- Only seven states did not submit bids for Amazon’s second headquarters.
- Some local governments say that the company’s campus would be too large, even for their biggest metro areas.
- Seattle, Washington, the location of Amazon’s first headquarters, has experienced a population boom, rising housing prices, long periods of construction, and heavy traffic, due largely to an influx of tech workers.
When Amazon announced in September that it will create a $5 billion headquarters and 50,000 jobs in an undetermined location, cities, states, and regions across North America rushed to explain why the company should pick them.
Even before proposals were due on October 19, several cities — big and small — launched wacky stunts to promote their bids. Officials from Tucson, Arizona, for example, mailed Amazon CEO Jeff Bezos a 21-foot-tall cactus, while Stonecrest, Georgia proclaimed it would rename its city after the company for HQ2.
But not every city — or state — is as excited about the opportunity.
Amazon received 238 proposals from 54 states, provinces, and districts. Just seven states — Arkansas, Hawaii, Montana, Vermont, Wyoming, North Dakota, and South Dakota — didn’t submit.
The state of Vermont decided not to send a proposal to Amazon because it knew that it wouldn’t meet all of the company’s RFP requirements — namely its preference for a population of at least 1 million, Michael Schirling, Vermont’s Commerce and Community Development secretary, told Business Insider. The state’s largest city, Burlington, has a mere 42,200 residents.
Vermont’s governor’s office also realizes that the state’s infrastructure likely wouldn’t be able to handle 50,000 new jobs all at once, Schirling said. The influx of new residents would probably strain the local housing market, and lead to higher real estate prices. If Amazon came to Vermont, it would be more than six times larger than the state’s biggest employer, the University of Vermont Medical Center.
“You wouldn’t only need 50,000 workers, but you would also need a place to house 50,000 workers and roads for 50,000 workers,” Schirling said. “It’s a complex system.”
Governor offices in Wyoming and South Dakota gave similar explanations in emailed statements to BI.
“Although South Dakota has a great business climate, it was pretty clear from Amazon’s criteria that it is seeking to locate in a more urban setting,” Tony Venhuizen, the state’s chief of staff, said.
Arkansas also declined to submit bids for HQ2. Little Rock, Arkansas recently ran a full-page ad in The Washington Post — owned by Amazon CEO Jeff Bezos — explaining that the city didn’t meet many of the company’s requirements, like having a large population and an international airport.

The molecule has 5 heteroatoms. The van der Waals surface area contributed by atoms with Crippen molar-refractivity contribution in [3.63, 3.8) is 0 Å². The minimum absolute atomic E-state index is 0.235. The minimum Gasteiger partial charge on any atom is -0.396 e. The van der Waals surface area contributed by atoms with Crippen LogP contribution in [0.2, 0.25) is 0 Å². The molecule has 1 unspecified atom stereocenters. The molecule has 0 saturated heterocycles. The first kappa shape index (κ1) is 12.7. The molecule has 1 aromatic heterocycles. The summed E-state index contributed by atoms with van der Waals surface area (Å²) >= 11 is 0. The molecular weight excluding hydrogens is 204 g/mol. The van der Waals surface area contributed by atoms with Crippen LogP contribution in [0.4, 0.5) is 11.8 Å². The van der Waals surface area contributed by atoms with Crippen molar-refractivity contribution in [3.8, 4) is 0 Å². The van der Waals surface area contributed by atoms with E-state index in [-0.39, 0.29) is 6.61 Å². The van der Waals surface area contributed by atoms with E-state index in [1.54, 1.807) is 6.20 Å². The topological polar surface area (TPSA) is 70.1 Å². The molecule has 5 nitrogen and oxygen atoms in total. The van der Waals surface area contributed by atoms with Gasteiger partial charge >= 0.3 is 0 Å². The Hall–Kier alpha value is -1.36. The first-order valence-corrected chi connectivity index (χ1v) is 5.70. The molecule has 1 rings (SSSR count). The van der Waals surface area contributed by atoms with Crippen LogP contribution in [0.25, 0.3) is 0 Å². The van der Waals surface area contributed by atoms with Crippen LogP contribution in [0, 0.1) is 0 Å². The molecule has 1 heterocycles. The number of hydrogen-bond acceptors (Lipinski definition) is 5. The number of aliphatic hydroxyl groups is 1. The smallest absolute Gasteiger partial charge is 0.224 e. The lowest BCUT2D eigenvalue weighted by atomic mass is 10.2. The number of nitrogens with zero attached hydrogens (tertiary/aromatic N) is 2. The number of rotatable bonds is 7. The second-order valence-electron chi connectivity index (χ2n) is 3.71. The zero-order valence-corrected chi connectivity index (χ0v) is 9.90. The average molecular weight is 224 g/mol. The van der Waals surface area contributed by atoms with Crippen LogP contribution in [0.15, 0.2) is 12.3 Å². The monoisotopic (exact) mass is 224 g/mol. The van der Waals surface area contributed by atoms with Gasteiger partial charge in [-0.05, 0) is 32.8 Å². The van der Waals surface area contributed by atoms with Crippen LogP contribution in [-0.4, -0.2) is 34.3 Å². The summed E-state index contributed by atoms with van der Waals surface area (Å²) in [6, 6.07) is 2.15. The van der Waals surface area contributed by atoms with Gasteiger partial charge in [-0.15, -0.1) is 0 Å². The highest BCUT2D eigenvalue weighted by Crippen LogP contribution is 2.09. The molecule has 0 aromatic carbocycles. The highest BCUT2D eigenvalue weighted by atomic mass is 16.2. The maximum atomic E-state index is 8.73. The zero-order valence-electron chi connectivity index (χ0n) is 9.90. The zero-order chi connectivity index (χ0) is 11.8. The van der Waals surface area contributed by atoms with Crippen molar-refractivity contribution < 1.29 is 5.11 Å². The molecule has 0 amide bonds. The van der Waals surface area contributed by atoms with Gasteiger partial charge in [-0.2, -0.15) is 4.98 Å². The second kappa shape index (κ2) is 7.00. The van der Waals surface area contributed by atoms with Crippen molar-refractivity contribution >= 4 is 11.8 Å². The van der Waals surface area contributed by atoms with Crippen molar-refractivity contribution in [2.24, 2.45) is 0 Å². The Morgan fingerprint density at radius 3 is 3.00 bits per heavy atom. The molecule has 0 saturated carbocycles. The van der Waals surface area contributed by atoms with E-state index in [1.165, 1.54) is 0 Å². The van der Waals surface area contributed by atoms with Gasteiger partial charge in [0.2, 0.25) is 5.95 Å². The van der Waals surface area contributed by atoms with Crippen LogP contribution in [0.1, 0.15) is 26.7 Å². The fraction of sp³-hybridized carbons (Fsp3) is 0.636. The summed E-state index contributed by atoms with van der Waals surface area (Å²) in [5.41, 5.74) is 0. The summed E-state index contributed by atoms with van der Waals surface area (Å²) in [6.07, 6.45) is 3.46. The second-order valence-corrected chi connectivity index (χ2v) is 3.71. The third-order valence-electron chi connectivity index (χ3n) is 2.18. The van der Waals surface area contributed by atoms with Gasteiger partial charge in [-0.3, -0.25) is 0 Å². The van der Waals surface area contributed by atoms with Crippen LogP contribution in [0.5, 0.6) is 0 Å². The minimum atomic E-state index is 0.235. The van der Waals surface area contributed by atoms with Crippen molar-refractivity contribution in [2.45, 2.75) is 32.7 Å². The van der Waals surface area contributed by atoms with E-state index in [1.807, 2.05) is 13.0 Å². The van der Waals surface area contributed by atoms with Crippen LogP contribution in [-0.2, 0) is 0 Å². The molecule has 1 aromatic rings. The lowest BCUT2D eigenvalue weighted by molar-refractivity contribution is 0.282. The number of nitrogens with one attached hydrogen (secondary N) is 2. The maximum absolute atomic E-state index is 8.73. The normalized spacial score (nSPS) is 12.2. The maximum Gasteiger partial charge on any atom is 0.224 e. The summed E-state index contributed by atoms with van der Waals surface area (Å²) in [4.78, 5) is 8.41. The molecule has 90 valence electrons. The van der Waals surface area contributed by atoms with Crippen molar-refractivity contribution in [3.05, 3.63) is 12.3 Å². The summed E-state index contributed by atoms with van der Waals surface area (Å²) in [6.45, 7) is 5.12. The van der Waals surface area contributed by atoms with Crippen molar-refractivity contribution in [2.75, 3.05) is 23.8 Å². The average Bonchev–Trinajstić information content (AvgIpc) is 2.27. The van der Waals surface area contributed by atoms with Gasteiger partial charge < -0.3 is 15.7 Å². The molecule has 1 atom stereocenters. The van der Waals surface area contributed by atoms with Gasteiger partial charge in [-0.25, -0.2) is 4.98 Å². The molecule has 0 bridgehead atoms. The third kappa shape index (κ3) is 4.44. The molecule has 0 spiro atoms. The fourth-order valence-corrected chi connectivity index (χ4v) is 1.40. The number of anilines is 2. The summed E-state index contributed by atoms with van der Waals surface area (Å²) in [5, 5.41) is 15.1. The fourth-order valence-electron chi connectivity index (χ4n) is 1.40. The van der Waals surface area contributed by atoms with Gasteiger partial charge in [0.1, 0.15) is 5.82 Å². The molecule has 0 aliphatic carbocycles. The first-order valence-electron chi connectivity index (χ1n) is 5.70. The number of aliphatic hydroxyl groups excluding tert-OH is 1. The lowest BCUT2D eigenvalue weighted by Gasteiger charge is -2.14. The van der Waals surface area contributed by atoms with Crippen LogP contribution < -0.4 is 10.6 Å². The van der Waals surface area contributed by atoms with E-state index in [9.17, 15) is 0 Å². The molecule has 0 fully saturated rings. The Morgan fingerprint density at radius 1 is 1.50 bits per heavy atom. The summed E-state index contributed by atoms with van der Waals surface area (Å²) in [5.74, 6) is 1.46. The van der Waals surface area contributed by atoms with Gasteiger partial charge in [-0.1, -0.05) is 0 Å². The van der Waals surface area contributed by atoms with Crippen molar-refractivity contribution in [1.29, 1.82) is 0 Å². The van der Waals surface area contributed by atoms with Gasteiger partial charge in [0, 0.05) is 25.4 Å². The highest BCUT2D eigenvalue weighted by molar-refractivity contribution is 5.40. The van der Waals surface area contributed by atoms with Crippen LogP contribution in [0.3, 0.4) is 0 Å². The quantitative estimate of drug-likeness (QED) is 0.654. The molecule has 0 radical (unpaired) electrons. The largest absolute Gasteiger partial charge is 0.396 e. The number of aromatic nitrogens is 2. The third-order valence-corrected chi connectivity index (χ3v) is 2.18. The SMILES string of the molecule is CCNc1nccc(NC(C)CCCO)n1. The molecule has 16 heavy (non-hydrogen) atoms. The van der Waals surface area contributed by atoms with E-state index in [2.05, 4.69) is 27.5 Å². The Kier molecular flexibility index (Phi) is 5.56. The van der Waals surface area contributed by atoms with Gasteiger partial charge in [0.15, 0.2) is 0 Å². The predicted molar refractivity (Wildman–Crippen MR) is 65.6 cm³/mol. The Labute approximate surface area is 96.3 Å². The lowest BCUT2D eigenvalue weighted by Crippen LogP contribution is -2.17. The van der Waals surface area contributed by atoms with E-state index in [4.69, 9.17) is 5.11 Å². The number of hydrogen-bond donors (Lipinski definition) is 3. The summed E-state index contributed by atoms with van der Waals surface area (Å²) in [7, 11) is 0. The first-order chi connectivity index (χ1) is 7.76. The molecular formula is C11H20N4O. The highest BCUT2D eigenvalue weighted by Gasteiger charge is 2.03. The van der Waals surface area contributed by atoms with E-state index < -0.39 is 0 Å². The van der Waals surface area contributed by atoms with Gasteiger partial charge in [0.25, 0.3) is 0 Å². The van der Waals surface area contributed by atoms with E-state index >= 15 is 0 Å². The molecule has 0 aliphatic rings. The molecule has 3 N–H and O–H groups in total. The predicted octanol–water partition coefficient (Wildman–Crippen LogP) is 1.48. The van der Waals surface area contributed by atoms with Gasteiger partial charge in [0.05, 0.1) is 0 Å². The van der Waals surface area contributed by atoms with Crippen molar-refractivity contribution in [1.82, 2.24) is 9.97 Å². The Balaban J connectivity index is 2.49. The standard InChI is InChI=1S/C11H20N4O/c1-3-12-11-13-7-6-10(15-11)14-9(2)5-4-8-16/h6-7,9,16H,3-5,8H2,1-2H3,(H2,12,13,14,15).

Plus, Bentonville, Arkansas is already home to one of Amazon’s biggest competitors: Walmart. In September, Walmart announced plans to expand its Bentonville headquarters. This was a major reason why the state didn’t submit a bid, according to the governor’s office.
“With Walmart’s recent acquisition of Jet.com and the company’s blend of online and brick-and-mortar retail, one could easily make the case that Arkansas already plays host to e-commerce greatness,” Jeff Moore, EVP of Marketing and Communications at the Arkansas Economic Development Commission, told BI. “More simply put, Arkansas loves Walmart!”
State governments in Hawaii, Montana, and North Dakota did not immediately respond to requests for comment.
Earlier in October, San Antonio, Texas, told Jeff Bezos in an open letter that “blindly giving away the farm isn’t our style.”
“It has to be the right fit, not just for the company but for the entire community. Does it create good jobs? Does it offer good benefits for employees? Are there opportunities for small businesses? Is the company a good ‘corporate citizen?'” Mayor Nirenberg and Bexar County judge Nelson Wolff co-wrote in the letter.
These concerns are not unfounded. Amazon has spurred an influx of residents, higher housing prices, and increased traffic in Seattle, the location of its first headquarters. Since 2000, Seattle’s metro area has added 99,000 new jobs, with 30% of them in tech, contributing to a construction boom.
But Amazon’s size hasn’t stopped other small cities from submitting bids. As CityLab notes, the HQ2 competition gives long-shot locations like Frisco, Texas (160,000 residents) and Danbury, Connecticut (80,800 residents) a chance to tout their corporate incentives and strengths in technology and innovation. Some small cities also joined together with neighboring ones to form regional bids.
To show that Danbury is a worthy suitor for the company, the city published a video asking an Amazon Alexa “Where should Amazon HQ2 go?” To Danbury’s mayor, Alexa responds, “Danbury, Connecticut.” The video also lays out the city’s advantages, including a “great quality of life,” a “fast and efficient permit process,” and its business-friendly environment.
“The exposure and attention that the video … has gotten is positive no matter the outcome. Some other business could say, ‘look at that, look at what that city has,'” Stephen Nocera, Danbury’s Director of Project Excellence, told CityLab.